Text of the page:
That assertion by the owner, Maya Santamaria, who employed Chauvin for 17 years may seem open and shut, except it doesn’t exactly line up with sworn testimony she gave in a licensing case with the city years earlier: (It’s unclear how long Floyd worked at the club.)
“The off-duty officers that work at ENR have effective and frequent communication with the security staff,” Santamaria says, using shorthand for El Nuevo Rodeo, in a statement included in Minneapolis court documents.
Those documents weren’t brought into the murder-trial courtroom, however, nor were Santamaria or any other club employees (she employed as many as half a dozen in security at any one time, as well as deejays, waitstaff and kitchen help, some of whom would had to have known both Chauvin and Floyd). It seems prosecutors did not deem her worthy of testifying, did not think jurors needed to hear her say, as she did in several media interviews that Floyd was charming and wonderful at the job, and that she wished she could have given him more hours, but couldn’t because he also worked at her friend’s club.
Chauvin, Santamaria also made clear in those interviews, was less wonderful, and overly aggressive with African American patrons in particular, which she says she called him out on, though news reports don’t record her saying why she kept him employed for 17 years.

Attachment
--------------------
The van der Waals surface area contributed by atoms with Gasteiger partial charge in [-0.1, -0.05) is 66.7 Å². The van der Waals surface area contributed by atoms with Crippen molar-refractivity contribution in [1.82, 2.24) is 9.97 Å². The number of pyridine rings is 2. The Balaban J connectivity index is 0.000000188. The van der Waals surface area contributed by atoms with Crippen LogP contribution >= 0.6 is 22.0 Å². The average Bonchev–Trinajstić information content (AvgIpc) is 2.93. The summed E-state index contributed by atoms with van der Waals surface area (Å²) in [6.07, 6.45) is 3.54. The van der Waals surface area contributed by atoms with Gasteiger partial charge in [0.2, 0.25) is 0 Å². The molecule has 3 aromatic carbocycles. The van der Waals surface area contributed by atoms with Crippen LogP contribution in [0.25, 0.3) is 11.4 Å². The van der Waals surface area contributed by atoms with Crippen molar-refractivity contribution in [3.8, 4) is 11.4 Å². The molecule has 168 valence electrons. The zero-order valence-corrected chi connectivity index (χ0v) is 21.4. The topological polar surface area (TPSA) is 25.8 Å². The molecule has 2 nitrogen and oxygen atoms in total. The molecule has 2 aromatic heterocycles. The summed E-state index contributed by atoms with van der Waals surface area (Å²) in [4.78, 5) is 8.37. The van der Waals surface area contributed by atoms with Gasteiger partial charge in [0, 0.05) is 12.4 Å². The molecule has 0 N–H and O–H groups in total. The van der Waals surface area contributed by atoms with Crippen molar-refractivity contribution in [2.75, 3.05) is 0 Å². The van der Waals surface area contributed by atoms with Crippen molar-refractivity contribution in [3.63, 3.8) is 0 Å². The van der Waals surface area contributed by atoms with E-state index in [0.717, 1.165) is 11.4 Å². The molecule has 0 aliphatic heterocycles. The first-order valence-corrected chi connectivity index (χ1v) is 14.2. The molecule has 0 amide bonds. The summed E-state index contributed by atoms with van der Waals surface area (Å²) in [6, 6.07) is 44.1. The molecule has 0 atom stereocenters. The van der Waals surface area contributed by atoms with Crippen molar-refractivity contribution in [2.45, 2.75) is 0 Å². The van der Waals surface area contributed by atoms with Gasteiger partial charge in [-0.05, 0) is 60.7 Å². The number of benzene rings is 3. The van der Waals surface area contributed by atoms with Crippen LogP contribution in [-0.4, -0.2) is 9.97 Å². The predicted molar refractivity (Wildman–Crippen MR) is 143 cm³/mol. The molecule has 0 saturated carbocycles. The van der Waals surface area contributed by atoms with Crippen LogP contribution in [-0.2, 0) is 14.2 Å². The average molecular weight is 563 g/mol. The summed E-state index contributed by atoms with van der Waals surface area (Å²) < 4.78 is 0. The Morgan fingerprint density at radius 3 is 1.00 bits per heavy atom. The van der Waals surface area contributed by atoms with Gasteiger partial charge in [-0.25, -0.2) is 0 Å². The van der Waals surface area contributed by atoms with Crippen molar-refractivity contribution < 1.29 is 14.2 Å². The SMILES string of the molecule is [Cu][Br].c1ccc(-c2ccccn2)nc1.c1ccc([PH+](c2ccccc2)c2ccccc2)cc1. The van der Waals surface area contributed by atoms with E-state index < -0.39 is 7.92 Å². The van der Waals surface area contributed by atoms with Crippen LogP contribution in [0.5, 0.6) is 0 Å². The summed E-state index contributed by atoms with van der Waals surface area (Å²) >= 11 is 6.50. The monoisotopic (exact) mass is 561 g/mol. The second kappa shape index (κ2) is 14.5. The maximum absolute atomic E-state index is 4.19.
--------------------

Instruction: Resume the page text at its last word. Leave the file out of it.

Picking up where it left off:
There’s also no official account from her of exactly how she paid Chauvin, who in the separate financial fraud case is accused with his former wife of failing to report $464,000 in income, including $96,000 from El Nuevo Rodeo. If there are copies of tax forms or timecards for Chauvin — or for that matter, Floyd — don’t expect to see them soon. El Nuevo Rodeo, which Santamaria sold in early 2020, burnt to the ground in the riots following Floyd’s death.
And speaking of tainted money, the supposed fake $20 bill that started it all hasn’t been displayed to the public, either. Officer Thomas Lane, who with his partner was the first on the scene at Cup Foods and who introduced himself to Floyd that day by pointing his service revolver at him, reportedly failed to collect the bill after talking with the clerk.